There is little doubt in my mind that RSP’s objective in promoting the Manston development is to sell off some or all of the land for housing and/or industrial development. There is a part of the airport site, known as the ‘Northern Grass’, which has long been muted as a potential area that could be sold off – although RSP claim that it would be used for the airport’s development. It is interesting that the Planning Inspectorate took a different view on whether this was needed. It should be noted that approval of the DCO does not prevent RSP selling off some or ultimately all of the land should, for any reason, the airport prove to be unprofitable or the development does not proceed at all. I also wonder as to what are the Terms of Payment for the sale of the site by Stonehill Park Developments to RSP. These have not been made public and, if I were in RSP’s shoes, I would not part with £16.5m unless I was certain that the airport scheme had full and final approval and funding was in place for the development. If, for some reason, payment was not forthcoming, I would assume that ownership of the site would revert back to Stonehill Park. Alternatively, if the development were to go ahead and some land was ultimately sold, they may have negotiated a potential stake in the proceeds.

Although Thanet District Council and the local MPs are in favour of the development, there is considerable opposition locally, particularly as the flight paths to the east are over the town of Ramsgate. There is also likely to be an adverse impact to tourism in Ramsgate although the Planning Inspectorate acknowledged that there may be some tourism benefits to the wider East Kent region. There is also some local support for the promised new jobs in an area of high unemployment but this, of course, is entirely dependent on the success of the airport development.

Suitability of the developer

A further issue is the background of RSP and its key personnel. RSP is a US investment company with no background in or experience in airport development or operations. The source of the funding for the project (£330m) is completely undetermined. Many of the project’s opponents have questioned RSP’s financial resources and it is noteworthy that there were delays in paying the Planning Inspectorate’s fees for the DCO application. RSP’s key UK director, Tony Freudmann, has had a chequered career. He was reportedly struck off as a Solicitor for the misuse of client funds, before joining Planestation, where he became CEO of its European operations. He has also been involved with other airport developments in Germany, although none of these have proved to be successful. Mr Freudmann is known to be a close associate of two local Tory MPs, Sir Roger Gale and Craig Mackinlay.

Impact on climate change

I recognise that, for some objectors, there is an issue as to whether the project would contribute towards climate change. RSP has indicated that the airport would contribute some 1.9% of the UK’s target CO2 emissions for 2050. The Planning Inspectorate determined that this weighed moderately against the development. My own view, however, is that the UK aviation sector as a whole is fully committed to meeting these targets in line with ICAO requirements and, if the development were not to proceed, any traffic growth would in any case be accommodated at other UK airports.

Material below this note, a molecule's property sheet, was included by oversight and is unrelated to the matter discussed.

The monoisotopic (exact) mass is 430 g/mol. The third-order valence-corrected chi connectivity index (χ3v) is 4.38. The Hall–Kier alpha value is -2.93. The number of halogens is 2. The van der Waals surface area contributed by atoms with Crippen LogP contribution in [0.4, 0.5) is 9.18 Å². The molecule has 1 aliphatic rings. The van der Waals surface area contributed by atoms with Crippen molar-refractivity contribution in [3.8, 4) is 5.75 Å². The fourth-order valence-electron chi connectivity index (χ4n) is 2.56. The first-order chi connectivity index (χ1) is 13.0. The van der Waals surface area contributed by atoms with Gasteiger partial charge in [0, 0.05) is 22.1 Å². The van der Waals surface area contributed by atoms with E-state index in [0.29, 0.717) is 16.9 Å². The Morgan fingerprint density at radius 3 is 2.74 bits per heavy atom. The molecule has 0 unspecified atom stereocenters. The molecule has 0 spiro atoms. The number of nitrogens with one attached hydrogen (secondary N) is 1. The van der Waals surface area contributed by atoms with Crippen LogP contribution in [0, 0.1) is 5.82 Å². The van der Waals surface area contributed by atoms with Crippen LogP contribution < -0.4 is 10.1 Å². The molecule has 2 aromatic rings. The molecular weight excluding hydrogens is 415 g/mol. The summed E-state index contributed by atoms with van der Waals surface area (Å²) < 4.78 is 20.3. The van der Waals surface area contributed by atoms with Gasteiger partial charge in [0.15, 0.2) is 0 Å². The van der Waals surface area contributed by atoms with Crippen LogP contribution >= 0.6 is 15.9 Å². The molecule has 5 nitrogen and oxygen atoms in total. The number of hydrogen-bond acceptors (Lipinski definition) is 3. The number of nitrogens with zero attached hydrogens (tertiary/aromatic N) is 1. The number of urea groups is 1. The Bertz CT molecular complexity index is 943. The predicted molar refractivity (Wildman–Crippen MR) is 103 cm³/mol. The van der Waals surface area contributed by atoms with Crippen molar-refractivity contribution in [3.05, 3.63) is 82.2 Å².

How would the development be financed?

Should the DCO decision be upheld, then it is unclear as to how the development would be funded. If private finance is not forthcoming, then might RSP seek funds through a public offering ? It is also possible that the RSP may try to sell some land to enable the initial investment, although ultimately the only beneficiary of this will be developer. In addition, given the fragmentation of the UK air freight market, it is conceivable that RSP might at some point attempt to fund its own home-based cargo airline – somewhat reminiscent of Planestation’s venture with EUjet and the Stobart Group’s investment in Stobart Air to support London Southend Airport. But CargoLogic’s difficulties in establishing a viable dedicated cargo airline even when better located UK airports are used would suggest that any venture of this type would be doomed to failure.

False hopes?

As a specialist consultant, I am certainly not anti-aviation and I generally support expansion, subject to meeting the relevant climate change and other environmental constraints. I would hope that some aviation activity can be retained at the site both to maintain its heritage and for light aviation. This might, in the future, include the use of electric aircraft eg for recreational flying and small-scale commercial passenger operations. There is a strong sense of community in the Ramsgate area and passions both for and against the development run high. But the location of any airport is fundamental and the development of a major cargo hub at Manston as proposed is simply not commercially viable. I cannot see any reason for the SoS’s decision to approve the DCO application, beyond perhaps creating a false promise of jobs in a deprived area as we move into the expected economic recession.

I personally hope that the decision will now be overturned in a Judicial Review. If not, I suspect it will be a long drawn out saga with few, if any, jobs created and no long-lasting benefit to the local community.